Driving in the car with my children recently, I mentioned a briefing on drone warfare that I hosted. One of my eight-year-old twins, Stone, said, "You mean that we go to the other side of the Earth and kill people?" He was incredulous. So am I.
The two drone strikes in November show that these attacks don't just kill and maim individuals. They also blow up peace talks. They weaken democratically elected governments. They sabotage bilateral relations. They sow hatred and resentment.
Had McCain been president for the last five years, a lot of things would probably be the same, and some would be different. The biggest difference would be that many Republicans would stand by the president, and just as many Democrats would be calling for impeachment.
If Francis can deal with the fact that his followers are not sheep but humans able to think for themselves, those with no hereditary hotline to heaven can learn from his humility. None of us has all the answers.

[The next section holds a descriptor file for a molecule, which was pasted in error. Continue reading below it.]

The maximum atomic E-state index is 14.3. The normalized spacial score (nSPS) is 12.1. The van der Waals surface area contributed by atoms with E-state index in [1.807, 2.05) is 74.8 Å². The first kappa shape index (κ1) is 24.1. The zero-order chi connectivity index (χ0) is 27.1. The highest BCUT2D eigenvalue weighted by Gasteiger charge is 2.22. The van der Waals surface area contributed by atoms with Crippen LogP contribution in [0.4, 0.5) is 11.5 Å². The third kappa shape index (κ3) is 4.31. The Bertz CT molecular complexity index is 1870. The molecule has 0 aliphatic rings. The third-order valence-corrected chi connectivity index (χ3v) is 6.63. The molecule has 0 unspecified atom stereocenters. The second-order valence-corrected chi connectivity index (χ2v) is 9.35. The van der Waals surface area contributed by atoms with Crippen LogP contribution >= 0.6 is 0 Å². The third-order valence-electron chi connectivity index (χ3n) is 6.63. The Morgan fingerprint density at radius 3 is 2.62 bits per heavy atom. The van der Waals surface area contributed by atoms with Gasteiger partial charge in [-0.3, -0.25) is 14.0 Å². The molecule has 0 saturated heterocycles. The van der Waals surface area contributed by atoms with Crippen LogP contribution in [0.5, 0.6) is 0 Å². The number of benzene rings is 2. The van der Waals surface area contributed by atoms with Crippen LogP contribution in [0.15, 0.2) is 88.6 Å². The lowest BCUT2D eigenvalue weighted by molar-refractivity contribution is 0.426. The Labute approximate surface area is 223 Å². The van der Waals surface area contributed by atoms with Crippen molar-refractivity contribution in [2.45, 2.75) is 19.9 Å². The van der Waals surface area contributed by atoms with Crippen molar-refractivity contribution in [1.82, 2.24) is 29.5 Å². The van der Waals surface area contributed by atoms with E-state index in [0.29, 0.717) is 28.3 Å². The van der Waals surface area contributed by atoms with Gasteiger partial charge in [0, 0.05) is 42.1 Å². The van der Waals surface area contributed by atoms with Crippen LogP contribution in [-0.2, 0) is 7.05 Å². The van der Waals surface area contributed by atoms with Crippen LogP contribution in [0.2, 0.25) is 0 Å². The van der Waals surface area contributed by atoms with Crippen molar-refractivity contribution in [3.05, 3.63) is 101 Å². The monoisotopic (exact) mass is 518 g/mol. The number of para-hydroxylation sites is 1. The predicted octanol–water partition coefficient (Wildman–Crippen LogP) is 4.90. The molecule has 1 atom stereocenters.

In September, on national TV, I said that "I am very disturbed by this idea that whenever we see something bad in the world, we should bomb it." Last week I felt even more disturbed, when I met some of the victims of that brutal idea.
Beyond the controversy of drone strikes is the issue with Congress's deplorable conduct. On that day Nabila and her family shared their heartfelt testimony, 430 representatives missed the opportunity to learn about the implications of the drone strike policy.
Oliver Stone, Cenk Uygur, Tom Morello, Henry Rollins, and Shepard Fairey -- all progressive heroes and leading forces in their field -- have lent their voices in praising our upcoming investigative documentary Unmanned: America's Drone Wars.